Why One Writes Novels...
"You write novels?" she asked.
For the moment he could not think what he was saying. He was
overcome with the desire to hold her in his arms.
"Oh yes," he said. "That is, I want to write
She would not take her large grey eyes off his face.
"Novels," she repeated. "Why do you write novels?
You ought to write music. Music, you see"-she shifted her
eyes, and became less desirable as her brain began to work,
inflicting a certain change upon her face-"music goes straight
for things. It says all there is to say at once. With writing
it seems to me there's so much"-she paused for an expression,
and rubbed her fingers in the earth-"scratching on the
matchbox. Most of the time when I was reading Gibbon this afternoon
I was horribly, oh infernally, damnably bored!" She gave
a shake of laughter, looking at Hewet, who laughed too.
"I shan't lend you books," he remarked.
"Why is it," Rachel continued, "that I can laugh
at Mr. Hirst to you, but not to his face? At tea I was completely
overwhelmed, not by his ugliness-by his mind." She enclosed
a circle in the air with her hands. She realised with a great
sense of comfort who easily she could talk to Hewet, those thorns
or ragged corners which tear the surface of some relationships
being smoothed away.
"So I observed," said Hewet. "That's a thing
that never ceases to amaze me." He had recovered his composure
to such an extent that he could light and smoke a cigarette,
and feeling her ease, became happy and easy himself.
"The respect that women, even well-educated, very able
women, have for men," he went on. "I believe we must
have the sort of power over you that we're said to have over
horses. They see us three times as big as we are or they'd never
obey us. For that very reason, I'm inclined to doubt that you'll
ever do anything even when you have the vote." He looked
at her reflectively. She appeared very smooth and sensitive
and young. "It'll take at least six generations before
you're sufficiently thick-skinned to go into law courts and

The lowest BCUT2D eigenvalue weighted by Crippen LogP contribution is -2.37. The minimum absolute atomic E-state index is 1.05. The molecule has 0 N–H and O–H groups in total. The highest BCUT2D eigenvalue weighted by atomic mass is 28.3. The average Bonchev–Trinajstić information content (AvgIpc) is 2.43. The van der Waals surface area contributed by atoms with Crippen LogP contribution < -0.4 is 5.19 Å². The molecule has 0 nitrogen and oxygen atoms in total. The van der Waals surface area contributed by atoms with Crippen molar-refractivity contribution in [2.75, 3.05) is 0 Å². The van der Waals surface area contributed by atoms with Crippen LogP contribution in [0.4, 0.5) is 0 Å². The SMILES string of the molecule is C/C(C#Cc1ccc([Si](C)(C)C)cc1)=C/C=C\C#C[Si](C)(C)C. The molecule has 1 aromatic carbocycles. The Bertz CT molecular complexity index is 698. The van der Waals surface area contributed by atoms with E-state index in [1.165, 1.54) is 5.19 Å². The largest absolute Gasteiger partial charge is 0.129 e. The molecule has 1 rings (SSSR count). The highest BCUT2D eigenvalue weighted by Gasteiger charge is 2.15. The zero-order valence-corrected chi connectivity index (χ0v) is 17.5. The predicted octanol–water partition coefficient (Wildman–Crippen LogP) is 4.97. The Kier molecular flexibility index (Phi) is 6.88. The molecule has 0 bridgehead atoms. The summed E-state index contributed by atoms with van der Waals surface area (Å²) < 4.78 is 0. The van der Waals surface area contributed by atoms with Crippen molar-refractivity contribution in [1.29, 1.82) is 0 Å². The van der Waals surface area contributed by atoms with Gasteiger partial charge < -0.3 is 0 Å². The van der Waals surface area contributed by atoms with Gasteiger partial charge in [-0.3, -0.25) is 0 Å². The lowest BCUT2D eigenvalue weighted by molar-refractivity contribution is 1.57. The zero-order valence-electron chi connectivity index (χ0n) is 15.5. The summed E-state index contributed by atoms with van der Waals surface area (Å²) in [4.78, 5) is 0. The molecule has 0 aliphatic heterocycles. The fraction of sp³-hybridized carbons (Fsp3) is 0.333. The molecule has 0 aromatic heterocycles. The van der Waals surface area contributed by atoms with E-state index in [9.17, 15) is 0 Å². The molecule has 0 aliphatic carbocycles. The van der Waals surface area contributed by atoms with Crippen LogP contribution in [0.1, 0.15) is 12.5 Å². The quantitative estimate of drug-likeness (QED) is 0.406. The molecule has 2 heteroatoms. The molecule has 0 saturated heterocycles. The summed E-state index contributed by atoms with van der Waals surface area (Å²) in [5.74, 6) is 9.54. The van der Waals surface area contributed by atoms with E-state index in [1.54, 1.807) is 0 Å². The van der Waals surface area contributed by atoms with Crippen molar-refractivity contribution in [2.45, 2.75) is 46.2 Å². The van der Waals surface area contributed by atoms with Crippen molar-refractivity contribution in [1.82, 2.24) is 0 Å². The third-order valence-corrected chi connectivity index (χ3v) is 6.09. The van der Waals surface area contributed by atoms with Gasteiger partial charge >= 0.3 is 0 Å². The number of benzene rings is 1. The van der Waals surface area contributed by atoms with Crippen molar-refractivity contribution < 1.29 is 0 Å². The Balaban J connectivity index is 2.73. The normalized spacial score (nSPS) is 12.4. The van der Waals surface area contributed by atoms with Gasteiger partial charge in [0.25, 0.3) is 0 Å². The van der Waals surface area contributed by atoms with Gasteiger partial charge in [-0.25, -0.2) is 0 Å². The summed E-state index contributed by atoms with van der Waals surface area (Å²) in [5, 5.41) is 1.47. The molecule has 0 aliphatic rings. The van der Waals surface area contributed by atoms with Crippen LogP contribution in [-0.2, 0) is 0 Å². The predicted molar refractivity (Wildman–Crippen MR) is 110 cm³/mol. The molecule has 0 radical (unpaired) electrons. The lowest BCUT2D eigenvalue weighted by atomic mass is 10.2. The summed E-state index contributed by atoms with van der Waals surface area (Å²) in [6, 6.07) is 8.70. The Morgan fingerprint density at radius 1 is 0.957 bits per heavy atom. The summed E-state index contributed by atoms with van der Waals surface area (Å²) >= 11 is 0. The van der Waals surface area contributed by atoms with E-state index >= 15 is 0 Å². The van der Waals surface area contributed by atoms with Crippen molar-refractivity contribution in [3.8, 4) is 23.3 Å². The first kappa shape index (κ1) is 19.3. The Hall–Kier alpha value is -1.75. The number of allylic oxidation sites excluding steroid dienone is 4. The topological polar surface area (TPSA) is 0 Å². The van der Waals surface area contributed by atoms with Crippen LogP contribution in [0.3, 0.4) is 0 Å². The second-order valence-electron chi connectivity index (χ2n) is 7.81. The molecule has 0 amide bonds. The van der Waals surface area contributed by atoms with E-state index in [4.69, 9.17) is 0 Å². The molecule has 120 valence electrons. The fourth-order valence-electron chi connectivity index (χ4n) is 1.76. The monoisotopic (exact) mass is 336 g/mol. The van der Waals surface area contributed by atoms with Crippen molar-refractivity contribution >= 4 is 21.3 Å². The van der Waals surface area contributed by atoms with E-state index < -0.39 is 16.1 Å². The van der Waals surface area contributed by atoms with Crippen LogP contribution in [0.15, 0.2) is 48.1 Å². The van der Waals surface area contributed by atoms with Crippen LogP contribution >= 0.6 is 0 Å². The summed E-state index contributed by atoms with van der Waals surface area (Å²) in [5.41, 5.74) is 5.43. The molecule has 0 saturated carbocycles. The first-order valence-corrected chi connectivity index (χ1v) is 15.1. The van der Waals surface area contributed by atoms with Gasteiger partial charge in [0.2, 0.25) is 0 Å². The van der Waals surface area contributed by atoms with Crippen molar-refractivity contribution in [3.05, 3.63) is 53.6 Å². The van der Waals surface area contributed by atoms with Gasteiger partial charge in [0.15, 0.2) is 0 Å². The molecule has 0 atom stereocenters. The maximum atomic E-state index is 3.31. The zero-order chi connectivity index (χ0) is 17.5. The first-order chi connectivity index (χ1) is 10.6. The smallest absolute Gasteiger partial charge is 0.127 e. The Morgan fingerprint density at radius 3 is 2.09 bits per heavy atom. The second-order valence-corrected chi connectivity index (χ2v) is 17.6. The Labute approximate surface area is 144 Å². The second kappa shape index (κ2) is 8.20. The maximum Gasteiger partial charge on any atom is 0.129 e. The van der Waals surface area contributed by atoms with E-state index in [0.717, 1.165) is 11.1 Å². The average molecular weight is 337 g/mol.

business offices. Consider what a bully the ordinary man is,"
he continued, "the ordinary hard-working, rather ambitious
solicitor or man of business with a family to bring up and a
certain position to maintain. And then, of course, the daughters
have to give way to the sons; the sons have to be educated;
they have to bully and shove for their wives and families, and
so it all comes over again. And meanwhile there are the women
in the background. . . . Do you really think that the vote will
do you any good?"
"The vote?" Rachel repeated. She had to visualise
it as a little bit of paper which she dropped into a box before
she understood his question, and looking at each other they
smiled at something absurd in the question.
"Not to me," she said. "But I play the piano.
. . . Are men really like that?" she asked, returning to
the question that interested her. "I'm not afraid of you."
She looked at him easily.
"Oh, I'm different," Hewet replied. "I've got
between six and seven hundred a year of my own. And then no
one takes a novelist seriously, thank heavens. There's no doubt
it helps to make up for the drudgery of a profession if a man's
taken very, very seriously by every one-if he gets appointments,
and has offices and a title, and lots of letters after his name,
and bits of ribbon and degrees. I don't grudge it 'em, though
sometimes it comes over me-what an amazing concoction! What
a miracle the masculine conception of life is-judges, civil
servants, army, navy, Houses of Parliament, lord mayors-what
a world we've made of it! Look at Hirst now. I assure you,"
he said, "not a day's passed since we came here without
a discussion as to whether he's to stay on at Cambridge or to
go to the Bar. It's his career-his sacred career. And if I've
heard it twenty times, I'm sure his mother and sister have heard
it five hundred times. Can't you imagine the family conclaves,
and the sister told to run out and feed the rabbits because
St. John must have the school-room to himself-'St. John's working,'
'St. John wants his tea brought to him.' Don't you know the
kind of thing? No wonder that St. John thinks it a matter of
considerable importance. It is too. He has to earn his living.
But St. John's sister-" Hewet puffed in silence. "No
one takes her seriously, poor dear. She feeds the rabbits."
"Yes," said Rachel. "I've fed rabbits for twenty-four
years; it seems odd now." She looked meditative, and Hewet,
who had been talking much at random and instinctively adopting
the feminine point of view, saw that she would now talk about
herself, which was what he wanted, for so they might come to
know each other.
She looked back meditatively upon her past life.
"How do you spend your day?" he asked.
She meditated still. When she thought of their day it seemed
to her it was cut into four pieces by their meals. These divisions
were absolutely rigid, the contents of the day having to accommodate
themselves within the four rigid bars. Looking back at her life,
that was what she saw.
"Breakfast nine; luncheon one; tea five; dinner eight,"
"Well," said Hewet, "what d'you do in the morning?"
"I need to play the piano for hours and hours."
From The Voyage Out (1915)